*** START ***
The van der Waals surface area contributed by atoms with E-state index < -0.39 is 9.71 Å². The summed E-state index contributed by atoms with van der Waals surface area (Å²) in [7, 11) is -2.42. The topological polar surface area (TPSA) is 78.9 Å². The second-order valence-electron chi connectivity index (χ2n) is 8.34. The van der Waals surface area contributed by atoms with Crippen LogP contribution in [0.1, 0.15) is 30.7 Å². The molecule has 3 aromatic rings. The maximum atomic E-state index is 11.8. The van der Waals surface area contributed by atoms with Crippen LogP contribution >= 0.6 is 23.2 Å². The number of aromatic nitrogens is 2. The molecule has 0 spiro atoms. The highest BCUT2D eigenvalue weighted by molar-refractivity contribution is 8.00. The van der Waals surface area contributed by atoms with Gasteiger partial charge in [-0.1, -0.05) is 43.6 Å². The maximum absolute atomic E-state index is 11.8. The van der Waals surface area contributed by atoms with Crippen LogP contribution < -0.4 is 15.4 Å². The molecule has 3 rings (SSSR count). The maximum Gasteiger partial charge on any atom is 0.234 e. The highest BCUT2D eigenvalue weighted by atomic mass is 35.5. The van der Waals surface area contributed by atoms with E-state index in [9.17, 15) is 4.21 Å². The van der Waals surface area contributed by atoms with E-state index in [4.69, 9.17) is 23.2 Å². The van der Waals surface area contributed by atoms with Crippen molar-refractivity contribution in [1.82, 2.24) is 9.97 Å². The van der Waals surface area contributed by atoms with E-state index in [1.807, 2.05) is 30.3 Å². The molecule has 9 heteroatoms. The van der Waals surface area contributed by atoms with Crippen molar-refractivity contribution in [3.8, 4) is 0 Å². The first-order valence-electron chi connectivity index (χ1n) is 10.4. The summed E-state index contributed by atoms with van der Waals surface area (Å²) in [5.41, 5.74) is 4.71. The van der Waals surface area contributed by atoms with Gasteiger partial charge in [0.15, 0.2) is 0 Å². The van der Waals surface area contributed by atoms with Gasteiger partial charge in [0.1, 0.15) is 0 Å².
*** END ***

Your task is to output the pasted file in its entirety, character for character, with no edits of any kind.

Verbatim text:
The van der Waals surface area contributed by atoms with E-state index < -0.39 is 9.71 Å². The summed E-state index contributed by atoms with van der Waals surface area (Å²) in [7, 11) is -2.42. The topological polar surface area (TPSA) is 78.9 Å². The second-order valence-electron chi connectivity index (χ2n) is 8.34. The van der Waals surface area contributed by atoms with Crippen LogP contribution in [0.1, 0.15) is 30.7 Å². The molecule has 3 aromatic rings. The maximum atomic E-state index is 11.8. The van der Waals surface area contributed by atoms with Crippen LogP contribution >= 0.6 is 23.2 Å². The number of aromatic nitrogens is 2. The molecule has 0 spiro atoms. The highest BCUT2D eigenvalue weighted by molar-refractivity contribution is 8.00. The van der Waals surface area contributed by atoms with Gasteiger partial charge in [-0.1, -0.05) is 43.6 Å². The maximum absolute atomic E-state index is 11.8. The van der Waals surface area contributed by atoms with Crippen LogP contribution < -0.4 is 15.4 Å². The molecule has 3 rings (SSSR count). The maximum Gasteiger partial charge on any atom is 0.234 e. The highest BCUT2D eigenvalue weighted by atomic mass is 35.5. The van der Waals surface area contributed by atoms with E-state index in [9.17, 15) is 4.21 Å². The van der Waals surface area contributed by atoms with E-state index in [4.69, 9.17) is 23.2 Å². The van der Waals surface area contributed by atoms with Crippen molar-refractivity contribution in [1.82, 2.24) is 9.97 Å². The van der Waals surface area contributed by atoms with E-state index in [1.807, 2.05) is 30.3 Å². The molecule has 9 heteroatoms. The van der Waals surface area contributed by atoms with Crippen molar-refractivity contribution in [3.8, 4) is 0 Å². The first-order valence-electron chi connectivity index (χ1n) is 10.4. The summed E-state index contributed by atoms with van der Waals surface area (Å²) in [5.41, 5.74) is 4.71. The van der Waals surface area contributed by atoms with Gasteiger partial charge in [0.15, 0.2) is 0 Å². The van der Waals surface area contributed by atoms with Gasteiger partial charge in [0.1, 0.15) is 0 Å².